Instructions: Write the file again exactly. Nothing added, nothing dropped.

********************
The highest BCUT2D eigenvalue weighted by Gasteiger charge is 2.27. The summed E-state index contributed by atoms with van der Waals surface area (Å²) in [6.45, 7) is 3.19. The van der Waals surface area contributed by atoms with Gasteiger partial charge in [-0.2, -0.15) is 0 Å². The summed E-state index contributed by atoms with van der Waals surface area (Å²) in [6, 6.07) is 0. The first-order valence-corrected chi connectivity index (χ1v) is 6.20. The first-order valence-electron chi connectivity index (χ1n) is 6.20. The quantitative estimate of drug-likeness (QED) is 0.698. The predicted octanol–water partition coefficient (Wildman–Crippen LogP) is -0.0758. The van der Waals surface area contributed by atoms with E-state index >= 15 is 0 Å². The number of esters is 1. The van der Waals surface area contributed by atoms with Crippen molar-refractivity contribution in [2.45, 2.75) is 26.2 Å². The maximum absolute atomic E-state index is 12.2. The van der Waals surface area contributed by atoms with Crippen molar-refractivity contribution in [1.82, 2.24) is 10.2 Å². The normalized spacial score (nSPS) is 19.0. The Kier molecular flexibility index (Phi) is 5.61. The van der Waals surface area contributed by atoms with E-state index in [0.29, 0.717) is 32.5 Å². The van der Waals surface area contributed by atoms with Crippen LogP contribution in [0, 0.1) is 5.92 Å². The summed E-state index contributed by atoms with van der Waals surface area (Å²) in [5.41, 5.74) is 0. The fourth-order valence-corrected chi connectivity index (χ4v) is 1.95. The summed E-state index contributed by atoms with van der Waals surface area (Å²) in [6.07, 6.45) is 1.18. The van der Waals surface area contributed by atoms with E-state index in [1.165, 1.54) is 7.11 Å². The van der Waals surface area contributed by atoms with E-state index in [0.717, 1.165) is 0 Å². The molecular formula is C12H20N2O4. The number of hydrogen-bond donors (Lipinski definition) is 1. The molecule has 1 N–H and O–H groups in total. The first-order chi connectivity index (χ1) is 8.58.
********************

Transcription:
The highest BCUT2D eigenvalue weighted by Gasteiger charge is 2.27. The summed E-state index contributed by atoms with van der Waals surface area (Å²) in [6.45, 7) is 3.19. The van der Waals surface area contributed by atoms with Gasteiger partial charge in [-0.2, -0.15) is 0 Å². The summed E-state index contributed by atoms with van der Waals surface area (Å²) in [6, 6.07) is 0. The first-order valence-corrected chi connectivity index (χ1v) is 6.20. The first-order valence-electron chi connectivity index (χ1n) is 6.20. The quantitative estimate of drug-likeness (QED) is 0.698. The predicted octanol–water partition coefficient (Wildman–Crippen LogP) is -0.0758. The van der Waals surface area contributed by atoms with E-state index >= 15 is 0 Å². The number of esters is 1. The van der Waals surface area contributed by atoms with Crippen molar-refractivity contribution in [2.45, 2.75) is 26.2 Å². The maximum absolute atomic E-state index is 12.2. The van der Waals surface area contributed by atoms with Crippen molar-refractivity contribution in [1.82, 2.24) is 10.2 Å². The normalized spacial score (nSPS) is 19.0. The Kier molecular flexibility index (Phi) is 5.61. The van der Waals surface area contributed by atoms with E-state index in [0.29, 0.717) is 32.5 Å². The van der Waals surface area contributed by atoms with Crippen LogP contribution in [0, 0.1) is 5.92 Å². The summed E-state index contributed by atoms with van der Waals surface area (Å²) in [5.41, 5.74) is 0. The fourth-order valence-corrected chi connectivity index (χ4v) is 1.95. The summed E-state index contributed by atoms with van der Waals surface area (Å²) in [6.07, 6.45) is 1.18. The van der Waals surface area contributed by atoms with E-state index in [1.165, 1.54) is 7.11 Å². The van der Waals surface area contributed by atoms with E-state index in [0.717, 1.165) is 0 Å². The molecular formula is C12H20N2O4. The number of hydrogen-bond donors (Lipinski definition) is 1. The molecule has 1 N–H and O–H groups in total. The first-order chi connectivity index (χ1) is 8.58.